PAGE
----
The Growth and Demise of the Erudite Comedy
100 St. Joseph Street, Carr Hall room 406
Time: Oct 22nd, 4:00 pm End: Oct 22nd, 5:00 pm
Interest Categories: Language Studies (UTM), Italian Studies (FAS), Drama, Theatre, Performance Studies (FAS), Comparative Literature (FAS), Classics (FAS), 1500-1800
Lecture by Salvatore di Maria, U. Tennessee
Prof. Salvatore Bancheri, Emilio Goggio Chair in Italian Studies, University of Toronto, cordially invites you to a public lecture by
The Italian Renaissance, having discovered, revived, and adapted the theater of Greece and Rome, made it an expression of the times. With regard to comedy, early 16th-century authors imitated the Roman comedy of Plautus and Terence, and went on to build a theater that reflected their own culture and esthetic preferences. Playwrights, ever eager to amaze their audiences and win their applause, did not hesitate to put to the test their stagecraft by venturing beyond the example of the Ancients. Unhinged from the time-honored rules of the genre, playwrights went on to stage all sort of stories, some of which hardly qualified as comedies, while others undermined the very structure of comedy. But if, on the one hand, authors aspired to be creative, on the other hand, they hardly modified the theatrical stock types they adopted form the Classics. Instead, they continued to cast and recast them in the same, old roles until their behavior became so standardized as to be virtually predictable. Characters such as wily servants, old men in love, old misers, pedants, braggart soldiers, eventually took a life of their own, characterized by their individual histrionics and mannerisms. As such, they were ultimately absorbed into the masked types of the Commedia dell’Arte where they became zanni, Arlecchino, Pantalone, Capitano, Dottore, etc. Thus, fractured, undermined, and repetitive, neoclassical comedy scripted its own demise. The vacuum it left was eventually filled by the increasingly popular Commedia dell’Arte, an art form that welcomed and exploited the histrionics, verbal virtuosity, and mannerisms of the stock types from the comic stage of the Renaissance.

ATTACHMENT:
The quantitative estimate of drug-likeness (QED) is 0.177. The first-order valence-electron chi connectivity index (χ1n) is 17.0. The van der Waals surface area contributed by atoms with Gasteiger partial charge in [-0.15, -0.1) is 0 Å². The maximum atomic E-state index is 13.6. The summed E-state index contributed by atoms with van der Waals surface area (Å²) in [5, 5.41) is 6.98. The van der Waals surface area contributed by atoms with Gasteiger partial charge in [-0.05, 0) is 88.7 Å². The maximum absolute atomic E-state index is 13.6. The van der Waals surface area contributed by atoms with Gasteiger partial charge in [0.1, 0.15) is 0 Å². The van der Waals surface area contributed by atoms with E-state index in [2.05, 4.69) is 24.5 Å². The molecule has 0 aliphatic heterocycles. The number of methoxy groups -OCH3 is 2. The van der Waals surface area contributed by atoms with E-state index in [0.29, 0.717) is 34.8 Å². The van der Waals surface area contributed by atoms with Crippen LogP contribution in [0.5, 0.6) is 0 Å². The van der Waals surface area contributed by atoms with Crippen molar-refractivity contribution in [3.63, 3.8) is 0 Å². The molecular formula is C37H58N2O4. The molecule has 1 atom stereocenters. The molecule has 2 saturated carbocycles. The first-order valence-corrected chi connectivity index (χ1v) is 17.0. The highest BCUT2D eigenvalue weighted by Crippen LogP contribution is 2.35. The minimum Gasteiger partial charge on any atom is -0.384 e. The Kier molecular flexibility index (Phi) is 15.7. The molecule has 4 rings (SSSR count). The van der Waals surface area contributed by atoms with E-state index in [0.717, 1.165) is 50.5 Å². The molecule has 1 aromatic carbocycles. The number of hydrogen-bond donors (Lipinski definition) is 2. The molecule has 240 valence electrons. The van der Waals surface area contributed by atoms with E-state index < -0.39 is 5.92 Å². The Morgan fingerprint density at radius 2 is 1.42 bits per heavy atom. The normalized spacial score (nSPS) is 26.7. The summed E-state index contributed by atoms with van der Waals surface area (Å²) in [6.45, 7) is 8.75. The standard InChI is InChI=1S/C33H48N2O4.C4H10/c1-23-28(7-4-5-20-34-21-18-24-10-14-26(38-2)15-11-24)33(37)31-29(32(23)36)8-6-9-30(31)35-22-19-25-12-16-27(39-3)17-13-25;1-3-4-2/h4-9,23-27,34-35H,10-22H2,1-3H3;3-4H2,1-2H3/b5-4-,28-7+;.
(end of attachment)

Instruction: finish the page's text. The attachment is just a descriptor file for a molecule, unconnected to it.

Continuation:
Salvatore DiMaria is a professor of Italian at the University of Tennessee, Knoxville. He received his early education from the Italian public schools, the B.A. from the University of North Carolina, and the Ph.D. from the University of Wisconsin. In 1984, he co-authored a book on Ariosto, and has since written articles on various Renaissance authors, ranging from Dante and Boccaccio to Machiavelli, Guicciardini, Bandello, Cecchi, and others. In 2001, he published The Italian Tragedy, and in early 2013 The Poetics of Imitation in the Italian Theater of the Renaissance. He is presently working on the Questione meridionale.
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